Maximize Your MCAT Performance: Unlocking the Door to MCAT Success

One of the biggest failures we see in those who are studying for the MCAT, is that they don’t invest time and energy into maximizing their mental and physical performance abilities during this critical phase of their professional lives.

It’s like most students are trying to create an amazing website using a computer that runs Windows 95! You need to improve your operating system. You can spend 20+ hours a day working really hard making a website, but someone else with a faster performing system can make the same site in half the time and get better and faster results than you.

In the same way, you can study for the MCAT 24/7, but if you haven’t stepped up mental and physical ‘operating system’, which is your mind’s ability to make connections, be more creative, make better decisions, remember concepts better and understand concepts faster, you’re really placing yourself at a disadvantage, to someone else who HAS.

More importantly, you’re not using your MCAT study time to its full potential because you’re not performing at your full potential. You’re in essence, wasting time.

The wisest MCAT writer will ask him/herself:

“How can I make sure I am PERFORMING at my highest physical and mental abilities during MCAT prep study sessions and during the MCAT exam itself?”

The best part is when you get yourself to a point of high efficiency and maximized performance, your ability to find the right answer and make connections in your head amplify automatically.

Most students don’t realize, that by improving the strength of their own mind, they can increase their MCAT score significantly.

I guarantee that 90% of the students who will be writing the MCAT with you on exam day, won’t have taken the time to improve their own ‘operating system’.

But if you choose to stay and read the rest of this article, you will. And that will be one of your strongest competitive edges in this bell-curved exam…

I can almost guarantee it.

There are many ways to maximize the capabilities of your mind and to improve the efficiency of your ‘operating system’.

We’ve written about them all in our MCAT Prep Strategy Guide. Applying them all can catapult your MCAT score to a new level.

However in this article, we’ll cover what we believe to be one of the most powerful techniques in unlocking your door to MCAT success

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Powerful Habits to Unlock the Door to MCAT Success

It’s no secret that we’re living in times where distraction is everywhere, and more in our face than ever before. Plus, it’s only becoming easier and easier to instantly access distractions, wherever we are.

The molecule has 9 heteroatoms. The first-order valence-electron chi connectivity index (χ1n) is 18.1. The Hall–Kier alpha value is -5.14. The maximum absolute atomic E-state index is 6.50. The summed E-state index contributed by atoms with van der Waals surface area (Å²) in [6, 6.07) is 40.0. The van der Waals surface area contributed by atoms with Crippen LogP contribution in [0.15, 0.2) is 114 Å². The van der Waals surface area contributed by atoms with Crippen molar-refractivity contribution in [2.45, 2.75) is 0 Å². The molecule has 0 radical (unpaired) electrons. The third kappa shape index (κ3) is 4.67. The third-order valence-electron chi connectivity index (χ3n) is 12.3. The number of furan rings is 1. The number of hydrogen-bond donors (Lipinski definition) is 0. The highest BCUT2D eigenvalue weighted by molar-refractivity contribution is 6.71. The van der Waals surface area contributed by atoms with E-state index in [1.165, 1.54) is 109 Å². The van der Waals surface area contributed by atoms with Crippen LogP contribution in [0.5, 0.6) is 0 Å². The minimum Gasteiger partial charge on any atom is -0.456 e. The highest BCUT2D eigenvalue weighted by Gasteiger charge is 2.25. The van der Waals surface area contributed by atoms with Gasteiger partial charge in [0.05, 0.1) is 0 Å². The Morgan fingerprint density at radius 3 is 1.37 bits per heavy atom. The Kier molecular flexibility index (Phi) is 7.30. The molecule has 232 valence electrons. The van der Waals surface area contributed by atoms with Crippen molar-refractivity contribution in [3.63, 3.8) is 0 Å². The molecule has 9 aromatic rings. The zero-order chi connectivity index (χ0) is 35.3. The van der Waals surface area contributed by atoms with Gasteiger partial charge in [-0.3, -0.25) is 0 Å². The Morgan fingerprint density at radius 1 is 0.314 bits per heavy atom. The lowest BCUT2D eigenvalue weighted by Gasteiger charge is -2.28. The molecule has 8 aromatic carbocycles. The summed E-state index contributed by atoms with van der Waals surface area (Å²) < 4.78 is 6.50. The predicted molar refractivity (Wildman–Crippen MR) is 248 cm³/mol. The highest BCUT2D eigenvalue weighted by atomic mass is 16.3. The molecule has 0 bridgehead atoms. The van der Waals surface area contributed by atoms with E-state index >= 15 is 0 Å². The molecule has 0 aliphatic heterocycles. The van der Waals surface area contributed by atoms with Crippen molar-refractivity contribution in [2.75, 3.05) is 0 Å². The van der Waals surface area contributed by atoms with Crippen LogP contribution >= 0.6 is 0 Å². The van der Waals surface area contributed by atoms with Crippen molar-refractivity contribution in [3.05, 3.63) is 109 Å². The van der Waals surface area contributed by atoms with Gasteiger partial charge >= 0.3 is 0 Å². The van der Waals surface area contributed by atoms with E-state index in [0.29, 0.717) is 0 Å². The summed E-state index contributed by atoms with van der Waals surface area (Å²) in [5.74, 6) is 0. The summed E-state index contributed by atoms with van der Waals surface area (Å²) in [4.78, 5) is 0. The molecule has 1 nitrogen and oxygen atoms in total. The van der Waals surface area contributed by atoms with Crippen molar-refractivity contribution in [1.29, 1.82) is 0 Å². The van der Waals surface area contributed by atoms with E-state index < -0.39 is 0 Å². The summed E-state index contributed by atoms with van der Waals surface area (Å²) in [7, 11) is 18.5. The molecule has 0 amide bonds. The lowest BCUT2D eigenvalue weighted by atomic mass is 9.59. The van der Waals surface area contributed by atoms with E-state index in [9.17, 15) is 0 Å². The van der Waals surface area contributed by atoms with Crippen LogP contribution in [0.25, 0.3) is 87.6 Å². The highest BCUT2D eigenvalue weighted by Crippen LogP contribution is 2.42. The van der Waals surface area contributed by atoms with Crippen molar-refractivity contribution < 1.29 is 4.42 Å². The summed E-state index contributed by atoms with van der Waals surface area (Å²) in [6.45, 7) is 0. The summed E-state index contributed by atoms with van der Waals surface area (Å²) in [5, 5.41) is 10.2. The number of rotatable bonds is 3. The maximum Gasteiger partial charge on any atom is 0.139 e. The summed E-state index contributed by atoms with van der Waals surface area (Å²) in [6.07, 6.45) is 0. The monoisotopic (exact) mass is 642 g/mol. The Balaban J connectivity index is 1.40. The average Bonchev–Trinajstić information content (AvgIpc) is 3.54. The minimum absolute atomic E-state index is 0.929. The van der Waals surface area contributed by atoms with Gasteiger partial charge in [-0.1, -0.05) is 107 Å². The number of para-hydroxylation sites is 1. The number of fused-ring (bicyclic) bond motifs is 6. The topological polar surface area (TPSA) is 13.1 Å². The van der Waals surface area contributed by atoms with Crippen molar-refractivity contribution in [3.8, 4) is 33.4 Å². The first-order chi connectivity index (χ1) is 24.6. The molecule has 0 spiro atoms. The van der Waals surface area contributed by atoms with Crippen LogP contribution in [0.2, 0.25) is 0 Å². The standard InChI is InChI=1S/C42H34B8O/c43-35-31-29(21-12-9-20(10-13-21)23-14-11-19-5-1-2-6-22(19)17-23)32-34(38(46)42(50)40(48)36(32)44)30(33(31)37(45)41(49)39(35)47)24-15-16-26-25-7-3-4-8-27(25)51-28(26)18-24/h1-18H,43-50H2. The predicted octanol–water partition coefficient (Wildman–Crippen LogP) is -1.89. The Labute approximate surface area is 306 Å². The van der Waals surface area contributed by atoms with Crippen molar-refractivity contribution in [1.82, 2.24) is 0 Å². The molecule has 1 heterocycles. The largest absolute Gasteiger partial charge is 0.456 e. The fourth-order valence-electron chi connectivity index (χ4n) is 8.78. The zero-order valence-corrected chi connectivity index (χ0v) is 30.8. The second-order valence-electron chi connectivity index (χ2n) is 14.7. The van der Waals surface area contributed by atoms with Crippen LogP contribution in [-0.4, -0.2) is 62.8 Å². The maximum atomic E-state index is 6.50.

With the digital age, where Facebook is a click away on our laptop and phone, our attention spans and working memories are constantly battling to stay strong.

Throughout our professional lives in medicine, our attention, working memory, and a whole bunch of other mental abilities, are going to be constantly tested and challenged…

And if we want to succeed, not only on the MCAT, but constantly throughout our professional journey in becoming doctors, we’re going to have to develop powerful habits that greatly increase our chances of hitting our goals.

Powerful habits that strengthen key mental abilities which enable us to unlock the door to success.

In this article, we’re going to share with you something that’s not only a mind hack for the MCAT, but a life-hack – something that will serve you always, if you’re open minded, and if you’re willing to make it a priority and a habit…

And in all honesty, if you say success is a priority but you don’t put this into practice, then success is probably not a priority for you – it’s probably still achievable, but you’ll have to go through a lot more hard work, more stress, more anxiety, and significantly less efficiency.

A Study at University of California; Published in the Journal of Psychological Science

48 undergraduate students were given an option to take either a nutrition class or a mindfulness class. Class was held four times a week for two weeks.

The mindfulness class “emphasized the physical posture and mental strategies of focused-attention meditation.”

Students were required to complete 10 minutes of daily meditation outside of class, and integrate principles of mindfulness into their daily activities.

The students of both classes (mindfulness and nutrition) took the GRE (Graduate Record Examinations; standardized tests for grad school application) before and after classes for two weeks.

Students also took tests of memory and distractibility.

Results:

There was an improvement in score for the group of students in the mindfulness class, but not the nutrition class.

The improvement for the mindfulness class was in two parts. First, their average GRE verbal score went from 460 to 520 in two weeks. Secondly, they also improved significantly on tests of working memory and focus.

“Even with a rigorous design and effective training program, it wouldn’t be unusual to find mixed results,” researcher Michael Mrazek, a psychological scientist at the university said in a statement.

But we found reduced mind-wandering in every way we measured it, improved performance on both reading comprehension and working memory capacity.”

Another Study at George Mason University and University of Illinois

(We’re keeping the summaries of these studies quite brief; if you want more detail, links to the studies are available at the end of this article)

Researchers conducted a study on college students in a psychology class. Some students were shown how to meditate prior to listening to a lecture. This group meditated before lectures.

The others didn’t meditate prior to the lecture. After the lecture, they all took a quiz.

Results:

Those who meditated performed better on the quiz than those who didn’t.

One of the experiments demonstrated that meditation, in its power to impact quiz scores, “was a predictor of whether students would pass or fail.”

Note: links to both studies are in the end of this article. Plus, a link to a Harvard article supporting these claims is also included.

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Insights for Your MCAT Prep

The evidence is clear – but is it enough to make you want to take action and actually implement a meditation and mindfulness practice into your life?